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Essential Ingredient
Published:  26 June, 2018

Bitters add depth, flavour and spice to cocktails, says Phil Duff, so it’s no wonder so many new versions have started to appear on back bars

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HOW MANY DO WE have? We have all three!” I was having a quiet drink in a bar recently and an eager young off-duty mixologist was interrogating Gavin, the older gentleman behind the bar, as to how many different bottles of cocktail bitters the bar stocked.

Gavin’s pointed response refers to the sacred trinity of cocktail bitters: Angostura aromatic bitters, Peychaud’s bitters, and orange bitters. Many will say you need no more in a bar, though, in a lot of countries, it’s still difficult to find all three. But in most places,

mixologists nowadays stock their bars with dozens of brands, with flavours ranging from lavender-chipotle to gentian, chocolate-mole and hellfire (which is, it seems, a flavour).

Having a wide array of exotic cocktail bitters has become one of the perceived hallmarks of a good bar, like a disdain for vodka or a liking for sleeve gaiters. Barware suppliers such as Cocktail Kingdom sell dainty Japanese-style decanters you can pour your bitters into.

A typical 4oz bottle of non-potable cocktail bitters retails for around $10, which would equate to $63 if it was in a 75cl bottle. Bitters are relatively inexpensive to make. Given that a well-made amaro designed to be drunk straight typically retails for $30 or less (and a fine 12-year-old single malt for $50), there are clearly healthy margins in those little bottles.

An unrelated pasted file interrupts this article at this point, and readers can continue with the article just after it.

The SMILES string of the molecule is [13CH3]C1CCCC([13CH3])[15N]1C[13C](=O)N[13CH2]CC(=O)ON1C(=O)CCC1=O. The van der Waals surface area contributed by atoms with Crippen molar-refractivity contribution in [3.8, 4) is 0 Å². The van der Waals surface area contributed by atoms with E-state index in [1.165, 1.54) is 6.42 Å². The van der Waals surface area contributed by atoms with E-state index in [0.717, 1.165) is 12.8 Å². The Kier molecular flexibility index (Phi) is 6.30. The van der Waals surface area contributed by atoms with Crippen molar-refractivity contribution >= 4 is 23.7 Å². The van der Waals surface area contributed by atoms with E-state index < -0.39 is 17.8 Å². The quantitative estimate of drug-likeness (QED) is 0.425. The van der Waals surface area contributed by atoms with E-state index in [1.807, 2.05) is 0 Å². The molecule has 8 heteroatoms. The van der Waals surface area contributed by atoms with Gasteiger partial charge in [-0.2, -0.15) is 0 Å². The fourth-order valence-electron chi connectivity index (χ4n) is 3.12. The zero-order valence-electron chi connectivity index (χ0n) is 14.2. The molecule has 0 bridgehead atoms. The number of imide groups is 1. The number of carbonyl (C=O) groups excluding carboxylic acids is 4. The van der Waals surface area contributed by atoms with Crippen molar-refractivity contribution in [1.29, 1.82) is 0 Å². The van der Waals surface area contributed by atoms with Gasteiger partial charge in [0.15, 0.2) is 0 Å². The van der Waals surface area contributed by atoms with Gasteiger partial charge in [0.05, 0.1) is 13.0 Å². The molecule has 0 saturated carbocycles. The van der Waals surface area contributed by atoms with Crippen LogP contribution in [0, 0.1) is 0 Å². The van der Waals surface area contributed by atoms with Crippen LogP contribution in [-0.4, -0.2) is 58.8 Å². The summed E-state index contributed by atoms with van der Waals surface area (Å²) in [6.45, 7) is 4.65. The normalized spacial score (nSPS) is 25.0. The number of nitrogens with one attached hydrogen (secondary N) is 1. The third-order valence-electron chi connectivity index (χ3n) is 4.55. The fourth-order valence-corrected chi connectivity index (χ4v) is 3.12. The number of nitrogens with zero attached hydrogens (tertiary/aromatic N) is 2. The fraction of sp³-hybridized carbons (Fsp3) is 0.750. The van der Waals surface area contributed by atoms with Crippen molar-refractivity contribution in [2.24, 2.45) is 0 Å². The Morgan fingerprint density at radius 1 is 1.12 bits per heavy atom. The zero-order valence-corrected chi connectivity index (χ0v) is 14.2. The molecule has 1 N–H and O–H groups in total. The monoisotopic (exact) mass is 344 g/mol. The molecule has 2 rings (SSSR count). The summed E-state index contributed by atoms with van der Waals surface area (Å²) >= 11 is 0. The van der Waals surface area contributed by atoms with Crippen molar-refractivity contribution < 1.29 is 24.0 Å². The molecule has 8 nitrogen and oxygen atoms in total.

MEDICINAL USES

Back in the day, bitters were medicines containing botanicals designed to cure indigestion and a host of other ailments, stabilised in alcohol. In fact Angostura, the world’s biggest bitters brand, was created as a tropical medicine for army troops in 1824 by Dr Johann Siegert.

Siegert wasn’t the first, though, not by a long chalk. There were already mega-bitters brands such as Stoughton’s and Boonekamp that date back to 1700s Europe. However they began, it’s now accepted that bitters contain bittering flavours (quassia, cinchona and wormwood are popular, and hops have made a comeback),

flavouring agents (anything from citrus to celery to, ahem, hellfire) and alcohol, to stabilise and preserve the botanicals, plus perhaps some sugar and colouring.

No one is quite sure when bitters became more of a recreational cocktail ingredient than an essential medicine, but one clue is that the oldest comprehensive definition of the word

‘cocktail’, dating from 1806 in New York, is as “a stimulating liquor composed of spirits of any kind, sugar, water, and bitters”.

The fortunes of bitters are thus largely linked to the popularity of cocktails, and bitters were vital in the first Golden Age of cocktails, which ran in the US from the mid-1800s almost until Prohibition came into force in 1920.

American bartenders promptly emigrated to places such as Europe and Cuba so they could continue to ply their trade, spreading the gospel of the cocktail far and wide – and always with a bottle or two of bitters to hand.